Conemaugh Health System

Born of Tragedy. Defined by Heroes of a Community.

Conemaugh Health System, of Duke LifePoint Healthcare, is the largest healthcare provider in west central Pennsylvania, serving over a half-million patients each year through the Conemaugh Physician Group and Medical Staff, a network of hospitals, specialty clinics and patient focused programs. Conemaugh Health System employs over 3,000 clinical and non-clinical staff, and over 450 physicians committed to providing the ideal patient experience.

1889 Johnstown Flood

Conemaugh Health System was created after tragedy in the valley of Johnstown, PA. Founded in 1800 by Joseph Johns, Johnstown grew and thrived throughout the 19th century as a steel and coal powerhouse. The population grew as incoming European immigrants were drawn by economic opportunity. Rich culture and historic buildings in Johnstown were created by these individuals. In 1889, the Johnstown Flood destroyed much of the city.

Just 14 miles above the city, the South Fork dam held back Lake Conemaugh, the pleasure lake of the South Fork Fishing and Hunting Club, a prestigious club which membership included famed entrepreneurs including Andrew Carneige and Henry Clay Frick. On the morning of May 31, 1889, the Conemaugh River Gourge rose to 20 feet. Officials there feared the dam would fail. Since midmorning, they'd worked to avoid this, because they feared the consequences. The lake was a little over two miles long, a little over a mile wide at its widest spot, and 60 feet deep at the dam itself.

Among the attempts were efforts to add height to the dam, then to dig a second spillway to relieve pressure from the breast, and finally to release the heavy screens placed on the overflows to keep the stocked fish from escaping into the streams below. By a little after 3 p.m., when most people in Johnstown were settling in to be marooned for the evening, club officials and the laborers they recruited, as well as a good sized audience from the little community of South Fork just below the dam, watched in horror as the dam "just moved away". Within the hour, a body of water which engineers at the time estimated moved into the valley with the force of Niagara Falls, rolled into Johnstown with 14 miles of accumulated debris, which included houses, barns, animals and people, dead and alive. The 1889 Johnstown Flood fatalities reached a total of 2,209.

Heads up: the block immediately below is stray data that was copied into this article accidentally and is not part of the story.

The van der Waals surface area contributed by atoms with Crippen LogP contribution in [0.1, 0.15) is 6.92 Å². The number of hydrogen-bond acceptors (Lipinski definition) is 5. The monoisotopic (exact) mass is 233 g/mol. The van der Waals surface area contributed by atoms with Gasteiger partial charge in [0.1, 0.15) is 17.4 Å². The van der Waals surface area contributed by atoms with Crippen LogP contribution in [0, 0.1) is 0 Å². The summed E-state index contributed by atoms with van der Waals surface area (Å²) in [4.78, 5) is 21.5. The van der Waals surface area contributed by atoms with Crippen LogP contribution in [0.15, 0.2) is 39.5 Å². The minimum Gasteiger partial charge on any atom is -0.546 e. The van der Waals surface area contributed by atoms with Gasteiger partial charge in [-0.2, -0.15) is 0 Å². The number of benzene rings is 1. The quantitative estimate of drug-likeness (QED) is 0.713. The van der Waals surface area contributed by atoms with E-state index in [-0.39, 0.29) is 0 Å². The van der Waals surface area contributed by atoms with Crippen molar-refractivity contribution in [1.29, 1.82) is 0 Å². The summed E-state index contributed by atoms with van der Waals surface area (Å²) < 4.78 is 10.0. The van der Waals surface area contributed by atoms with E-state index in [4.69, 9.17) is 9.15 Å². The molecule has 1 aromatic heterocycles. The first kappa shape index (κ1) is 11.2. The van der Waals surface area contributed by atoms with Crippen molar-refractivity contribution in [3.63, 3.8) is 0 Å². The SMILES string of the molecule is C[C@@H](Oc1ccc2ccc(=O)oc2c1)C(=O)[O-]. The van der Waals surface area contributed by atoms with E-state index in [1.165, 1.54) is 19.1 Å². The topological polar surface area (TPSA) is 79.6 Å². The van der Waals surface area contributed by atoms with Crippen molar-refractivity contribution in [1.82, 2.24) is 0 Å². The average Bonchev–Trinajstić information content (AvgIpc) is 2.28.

Creation of Conemaugh Health System

Clara Barton, founder of The Red Cross, traveled to Johnstown to offer assistance by establishing tents as to help the injured and sick, beginning on June 2, 1889. Soon there was not enough room and the area needed to grow. The establishment was moved to the 8th Ward, the current site of Conemaugh Memorial Medical Center. The hospital expanded into the Joseph Friedhoff Orchard in Hornerstown in a wooden building where it stayed until January 21, 1892. The Conemaugh Valley Memorial Hospital was born after The Red Cross turned over its field hospital facilities. On November 8, 1889, the land in the 8th Ward was officially purchased for $5,800. In 1892, the state-of-the-art hospital building was complete. The original hospital of Conemaugh Health System had 60 beds in one main building with two wings, and a physician parking lot.


February 4, 1892 - Conemaugh Health System's official birthday

1915 - Hospital Medical Staff creates residency program

1916 - First campaign for more space needed

1920 - $140,000 raised to expand services

1923 - Additional $500,000 raised to build Franklin Street building, adding 175 beds to the hospital

1936 - Second Johnstown Flood

1977 - Third Johnstown Flood


The Story Continues

From the tragedy that started Conemaugh Health System, our history continues to grow.  Our story is about the patients and families who trusted their lives and futures to our staff. Our history is grateful patients, families, volunteers, and employees who support the community and trust that their health is in good hands. Together we are providing excellent patient care, close to home.

Learn more about the Johnstown Flood at